Opening today at nearly every multiplex in Raleigh, and the Triangle area. Check here for local theaters and show-times.
“Crazy, Stupid, Love” (Dir. Glenn Ficcara & John Requa, 2011)
At the beginning of this ensemble rom com, after an opening montage of the feet of restaurant patrons playing footsy, Steve Carrell is told by his wife of 25 years (Jullianne Moore) that she wants a divorce. This sets off a chain of vignettes that are more about clichéd silly lust than what the title wants us to think.
This is a simple-minded movie more concerned with setting up cheap gags than actual character connection. Like in the scenario where Carrell befriends a womanizing Ryan Gosling at a bar.
Gosling assigns himself as Carrell’s wingman, so, of course, there’s a shopping mall montage where Carrell gets new hip clothes and a snazzier haircut, and before you know it he’s a success with the ladies. This kind of sequence should’ve been retired the second the ’80s ended.
Meanwhile, Carrell and Moore’s 13-year old son (Jonah Bobo) has a crush on their babysitter (Analeigh Tipton) who he’s over-texting, Moore is fending off the further advances of a sleazy co-worker who she had an affair with (Kevin Bacon, who’s really getting around this year), and a seemingly unconnected Emma Stone is pining for Josh Groban as a dorky lawyer.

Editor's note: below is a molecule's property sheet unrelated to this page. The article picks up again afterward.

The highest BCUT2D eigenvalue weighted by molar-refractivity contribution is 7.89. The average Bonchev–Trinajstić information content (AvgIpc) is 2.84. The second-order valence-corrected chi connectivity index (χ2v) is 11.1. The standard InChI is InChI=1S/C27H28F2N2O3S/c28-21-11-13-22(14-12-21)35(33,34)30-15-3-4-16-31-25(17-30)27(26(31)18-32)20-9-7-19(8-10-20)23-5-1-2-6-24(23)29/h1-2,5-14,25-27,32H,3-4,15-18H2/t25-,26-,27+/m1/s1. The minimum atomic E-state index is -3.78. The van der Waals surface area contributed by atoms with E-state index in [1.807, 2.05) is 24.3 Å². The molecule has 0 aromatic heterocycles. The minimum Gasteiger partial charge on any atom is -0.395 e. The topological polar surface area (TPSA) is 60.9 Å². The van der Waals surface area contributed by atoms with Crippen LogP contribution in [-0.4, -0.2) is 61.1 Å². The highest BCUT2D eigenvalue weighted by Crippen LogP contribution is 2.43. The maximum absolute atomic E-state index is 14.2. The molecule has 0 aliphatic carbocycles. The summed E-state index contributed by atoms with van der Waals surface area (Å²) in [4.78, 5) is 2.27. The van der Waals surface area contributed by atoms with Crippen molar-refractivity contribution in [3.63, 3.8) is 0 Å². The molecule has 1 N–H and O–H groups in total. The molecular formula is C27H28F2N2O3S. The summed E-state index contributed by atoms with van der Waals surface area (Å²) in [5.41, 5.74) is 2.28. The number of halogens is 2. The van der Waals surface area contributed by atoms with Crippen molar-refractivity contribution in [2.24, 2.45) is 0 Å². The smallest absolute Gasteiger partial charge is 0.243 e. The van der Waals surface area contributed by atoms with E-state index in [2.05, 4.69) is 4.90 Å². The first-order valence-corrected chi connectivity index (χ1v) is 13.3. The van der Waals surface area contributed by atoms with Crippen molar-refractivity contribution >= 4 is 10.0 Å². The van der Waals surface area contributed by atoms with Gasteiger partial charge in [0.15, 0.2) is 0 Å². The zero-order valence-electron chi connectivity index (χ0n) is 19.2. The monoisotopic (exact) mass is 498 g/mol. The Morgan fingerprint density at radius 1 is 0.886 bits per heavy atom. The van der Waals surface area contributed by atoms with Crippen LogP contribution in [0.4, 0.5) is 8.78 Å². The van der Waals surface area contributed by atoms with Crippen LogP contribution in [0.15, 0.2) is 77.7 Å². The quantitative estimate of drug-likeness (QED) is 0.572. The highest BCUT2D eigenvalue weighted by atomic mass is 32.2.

There are 2 twists that are revealed in this material – one which you can see coming if you are paying attention, and the other is of the “oh, come on!” variety. I won’t spoil what they are, but I will say that one of them involves Marisa Tomei as a squirmy, and completely unconvincing woman that Carrell has a one-night stand with.
The cast defintely has plenty of comic chops (as in “Easy A”, Stone has a way with one-liners), and there are some juicy jokes here and there in “Crazy, Stupid, Love”, but I cringed much more than I laughed. It contains a lot of talk about soul mates, but that’s just audience pandering talk. I never believed it ever really cared about matters of the heart.
In one scene, Carrell watches sadly as Moore drives off and it begins to rain. Carrell: “That is such a cliché.” It sure is, yet at least in that moment the movie owns up. If only it did at its other dishonest cloying turns, then maybe it would be a movie with a soul instead of a big screen sitcom that might as well have a laugh track dubbed in.
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